After repeatedly claiming his innocence and demanding his job back, the sergeant-at-arms of the British Columbia Legislature has quit.
Gary Lenz was suspended with pay last November pending an RCMP investigation into corruption at the Legislature. In July, he became subject of a Police Act investigation conducted by former Vancouver Police Department deputy chief Doug LePard. That report has yet to be released, but is believed to be the impetus for Lenz’s sudden retirement 10 months after he and Clerk Craig James were escorted out of the Legislature on Nov. 20.
Lenz tendered his retirement Sept. 30, four-and-a-half months after James did the same.
Rather than wait to be fired by lawmakers, James negotiated his retirement on the eve of the release of a report by former Supreme Court of Canada chief justice Beverley McLachlin. McLachlin found James committed misconduct by spending taxpayers’ money on personal items.
In an Oct. 1 statement, Lenz said: “After considerable reflection, I have concluded that the damage that has been done to my reputation will never be fully repaired, and that if I continued as sergeant-at-arms, I would be doing a disservice to my office.”
On Nov. 26, six days after they were suspended, James and Lenz appeared with a lawyer from the Fasken law firm at a news conference organized by the Peak Communications public relations firm. They both said they were innocent, pledged to cooperate investigators and demanded their jobs back.
Said Lenz: “Although it is impossible to deny what you do not know, I firmly say that I have done nothing wrong and that I am confident that an independent investigation now underway with the RCMP will clear me of any alleged wrongdoing.”
On Feb. 7, in reply to Speaker Darryl Plecas’s bombshell January report on the duo, Lenz said: “I have done nothing wrong and I wish to return to work.”
“I have always championed the best ideals of our Legislative Assembly and I believe many of you know that I have always done everything within my ethical and legal ability to ensure that your expectations of my duties are fulfilled.”
McLachlin did not find Lenz committed misconduct, which prompted him to host reporters in his North Saanich backyard on May 16.
“I’ve done nothing wrong at any point and I’m looking so forward to be able to get this cleared up,” Lenz said. “There are policies in place, there are procedures in place with in the assembly, I followed those policies, I followed the procedures, and anything in my role and my mandate i fully fulfilled in all aspects of it… I’ve done nothing wrong or no misconduct.”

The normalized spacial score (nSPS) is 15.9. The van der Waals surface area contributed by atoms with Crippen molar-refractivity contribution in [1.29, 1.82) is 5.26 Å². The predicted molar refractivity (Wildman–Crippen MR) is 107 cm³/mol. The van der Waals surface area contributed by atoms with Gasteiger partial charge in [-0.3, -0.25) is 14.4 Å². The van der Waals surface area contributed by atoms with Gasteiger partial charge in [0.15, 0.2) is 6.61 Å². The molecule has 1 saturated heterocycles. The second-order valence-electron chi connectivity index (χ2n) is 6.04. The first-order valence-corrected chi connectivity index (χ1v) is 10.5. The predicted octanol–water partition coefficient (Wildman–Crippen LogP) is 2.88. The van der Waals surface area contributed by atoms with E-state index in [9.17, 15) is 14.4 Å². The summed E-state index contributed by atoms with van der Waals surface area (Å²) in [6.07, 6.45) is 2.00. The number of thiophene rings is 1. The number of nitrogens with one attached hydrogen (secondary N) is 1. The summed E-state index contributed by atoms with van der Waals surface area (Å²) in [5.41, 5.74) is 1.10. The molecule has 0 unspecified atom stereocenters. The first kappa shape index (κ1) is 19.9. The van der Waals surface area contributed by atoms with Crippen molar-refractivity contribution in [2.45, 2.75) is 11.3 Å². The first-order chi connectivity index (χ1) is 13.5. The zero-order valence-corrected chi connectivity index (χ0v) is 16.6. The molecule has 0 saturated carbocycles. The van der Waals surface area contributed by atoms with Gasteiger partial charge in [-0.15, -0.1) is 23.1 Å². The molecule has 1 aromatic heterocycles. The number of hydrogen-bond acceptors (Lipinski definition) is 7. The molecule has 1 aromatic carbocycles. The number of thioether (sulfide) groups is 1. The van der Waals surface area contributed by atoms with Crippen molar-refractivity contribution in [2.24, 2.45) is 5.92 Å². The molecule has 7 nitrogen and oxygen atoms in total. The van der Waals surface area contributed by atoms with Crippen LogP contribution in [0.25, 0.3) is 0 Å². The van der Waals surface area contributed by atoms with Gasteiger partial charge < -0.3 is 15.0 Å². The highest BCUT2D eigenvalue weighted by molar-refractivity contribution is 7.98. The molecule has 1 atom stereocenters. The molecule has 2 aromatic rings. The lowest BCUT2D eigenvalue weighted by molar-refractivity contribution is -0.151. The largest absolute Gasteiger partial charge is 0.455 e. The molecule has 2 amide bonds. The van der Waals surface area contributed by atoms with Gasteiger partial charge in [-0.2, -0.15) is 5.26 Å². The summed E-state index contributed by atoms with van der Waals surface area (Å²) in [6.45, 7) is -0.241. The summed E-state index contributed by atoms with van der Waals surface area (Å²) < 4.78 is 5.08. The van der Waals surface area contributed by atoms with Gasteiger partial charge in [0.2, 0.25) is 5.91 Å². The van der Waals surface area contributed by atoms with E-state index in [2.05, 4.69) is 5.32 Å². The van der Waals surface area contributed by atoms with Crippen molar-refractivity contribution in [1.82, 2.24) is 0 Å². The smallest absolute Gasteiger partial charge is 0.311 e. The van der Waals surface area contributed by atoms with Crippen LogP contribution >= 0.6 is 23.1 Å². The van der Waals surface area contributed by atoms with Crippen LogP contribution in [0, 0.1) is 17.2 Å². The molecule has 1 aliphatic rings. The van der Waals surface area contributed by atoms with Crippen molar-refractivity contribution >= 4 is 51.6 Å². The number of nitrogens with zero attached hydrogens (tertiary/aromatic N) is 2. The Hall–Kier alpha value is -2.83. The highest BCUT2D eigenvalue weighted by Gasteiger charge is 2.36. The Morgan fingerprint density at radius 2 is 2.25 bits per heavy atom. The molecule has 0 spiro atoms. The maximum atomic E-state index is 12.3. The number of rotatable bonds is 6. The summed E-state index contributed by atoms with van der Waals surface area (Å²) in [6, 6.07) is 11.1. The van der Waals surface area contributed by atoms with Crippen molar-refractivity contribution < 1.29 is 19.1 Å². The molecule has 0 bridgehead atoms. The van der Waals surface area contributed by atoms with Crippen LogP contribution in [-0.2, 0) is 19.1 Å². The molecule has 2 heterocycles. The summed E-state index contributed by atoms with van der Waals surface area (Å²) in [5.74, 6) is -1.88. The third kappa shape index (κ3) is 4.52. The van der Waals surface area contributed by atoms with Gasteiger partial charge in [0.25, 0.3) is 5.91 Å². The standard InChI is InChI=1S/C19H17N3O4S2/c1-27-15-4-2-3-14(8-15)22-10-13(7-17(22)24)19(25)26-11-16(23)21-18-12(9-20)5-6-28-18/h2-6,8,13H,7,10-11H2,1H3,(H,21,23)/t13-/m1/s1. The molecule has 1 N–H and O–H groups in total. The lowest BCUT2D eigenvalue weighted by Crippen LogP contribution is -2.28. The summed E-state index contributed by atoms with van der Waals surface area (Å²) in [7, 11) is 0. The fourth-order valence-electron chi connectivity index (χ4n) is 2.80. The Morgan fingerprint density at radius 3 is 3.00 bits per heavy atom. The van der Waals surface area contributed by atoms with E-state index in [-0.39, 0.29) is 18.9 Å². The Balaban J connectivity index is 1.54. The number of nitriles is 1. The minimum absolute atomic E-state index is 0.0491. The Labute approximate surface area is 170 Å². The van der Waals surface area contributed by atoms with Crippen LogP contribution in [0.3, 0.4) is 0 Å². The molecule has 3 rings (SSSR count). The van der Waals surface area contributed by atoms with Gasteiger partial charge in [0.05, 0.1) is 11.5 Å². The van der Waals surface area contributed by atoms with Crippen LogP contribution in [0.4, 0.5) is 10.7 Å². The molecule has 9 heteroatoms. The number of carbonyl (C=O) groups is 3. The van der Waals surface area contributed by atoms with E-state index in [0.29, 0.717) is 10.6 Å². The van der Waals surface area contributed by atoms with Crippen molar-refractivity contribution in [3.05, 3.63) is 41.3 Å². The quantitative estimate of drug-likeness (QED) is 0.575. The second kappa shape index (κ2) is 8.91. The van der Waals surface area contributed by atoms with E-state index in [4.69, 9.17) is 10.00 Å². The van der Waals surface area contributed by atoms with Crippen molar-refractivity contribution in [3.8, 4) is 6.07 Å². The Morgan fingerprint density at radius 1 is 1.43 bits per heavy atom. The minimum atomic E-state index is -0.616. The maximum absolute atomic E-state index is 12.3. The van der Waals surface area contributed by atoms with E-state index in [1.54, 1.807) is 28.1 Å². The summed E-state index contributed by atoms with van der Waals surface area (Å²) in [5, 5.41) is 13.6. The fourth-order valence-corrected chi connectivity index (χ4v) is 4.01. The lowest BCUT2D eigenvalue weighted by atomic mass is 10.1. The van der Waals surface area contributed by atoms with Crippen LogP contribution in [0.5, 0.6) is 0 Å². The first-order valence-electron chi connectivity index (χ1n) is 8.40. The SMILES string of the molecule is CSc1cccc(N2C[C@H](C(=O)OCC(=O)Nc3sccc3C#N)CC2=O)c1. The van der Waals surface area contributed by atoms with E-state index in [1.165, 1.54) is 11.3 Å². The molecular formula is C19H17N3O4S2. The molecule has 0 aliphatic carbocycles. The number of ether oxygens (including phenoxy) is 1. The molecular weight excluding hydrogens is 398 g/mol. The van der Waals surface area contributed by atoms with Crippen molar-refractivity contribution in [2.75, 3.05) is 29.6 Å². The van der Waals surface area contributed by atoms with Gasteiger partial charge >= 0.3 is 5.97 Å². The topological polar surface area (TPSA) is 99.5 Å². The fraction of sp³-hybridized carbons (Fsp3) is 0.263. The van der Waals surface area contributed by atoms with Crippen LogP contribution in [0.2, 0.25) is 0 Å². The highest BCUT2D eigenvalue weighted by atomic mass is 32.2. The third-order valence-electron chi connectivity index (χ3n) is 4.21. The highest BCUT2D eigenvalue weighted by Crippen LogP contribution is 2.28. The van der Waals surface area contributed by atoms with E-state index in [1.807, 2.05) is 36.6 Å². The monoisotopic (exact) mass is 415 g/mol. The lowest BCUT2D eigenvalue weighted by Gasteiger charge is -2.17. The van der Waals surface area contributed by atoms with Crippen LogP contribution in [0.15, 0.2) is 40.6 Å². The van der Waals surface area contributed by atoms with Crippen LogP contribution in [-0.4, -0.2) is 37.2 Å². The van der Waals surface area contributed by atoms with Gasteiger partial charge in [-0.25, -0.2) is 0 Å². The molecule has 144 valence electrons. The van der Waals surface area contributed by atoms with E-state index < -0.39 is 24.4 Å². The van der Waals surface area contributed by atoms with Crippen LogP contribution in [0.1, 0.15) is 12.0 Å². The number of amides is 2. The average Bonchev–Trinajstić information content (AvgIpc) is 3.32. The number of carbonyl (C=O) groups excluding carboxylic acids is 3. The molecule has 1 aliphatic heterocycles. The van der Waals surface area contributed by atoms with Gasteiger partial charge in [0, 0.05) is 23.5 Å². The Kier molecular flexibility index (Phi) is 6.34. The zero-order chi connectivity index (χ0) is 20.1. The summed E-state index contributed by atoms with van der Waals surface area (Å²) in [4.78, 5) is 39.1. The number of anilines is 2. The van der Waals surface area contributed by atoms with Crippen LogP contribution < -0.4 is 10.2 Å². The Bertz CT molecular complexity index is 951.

In July, theBreaker.news reported that Legislature security overtime costs ballooned by 244% under Lenz since 2014. Over five years, Legislative Assembly Protective Services dinged taxpayers $1.7 million for overtime.
The announcement of Lenz’s retirement came on the first anniversary of the unprecedented appointment of two special prosecutors, David Butcher and Brock Martland, after a complaint to the RCMP from Speaker Darryl Plecas about corruption at the Legislature. The RCMP investigation and special prosecutors were not made public until Nov. 20.
A source with knowledge of the investigation, but who is not authorized to speak publicly, said reports about the purchase of a wood splitter and large quantities of alcohol have been forwarded by the RCMP to Butcher for charge approval.
Lenz’s departure was also a week after Auditor General Carol Bellringer submitted her resignation, effective Dec. 31. Bellringer’s most-recent report on Sept. 19 was the heavily criticized review of the offices of the speaker, clerk and sergeant-at-arms. She did not find fraud or conduct a forensic audit.
Meanwhile, at $123,269, the retired-in-disgrace James received the most of the five Legislative Assembly senior staffers for the April to June quarter. Lenz was paid $61,889, including $53,437 salary and $1,067 vehicle allowance.
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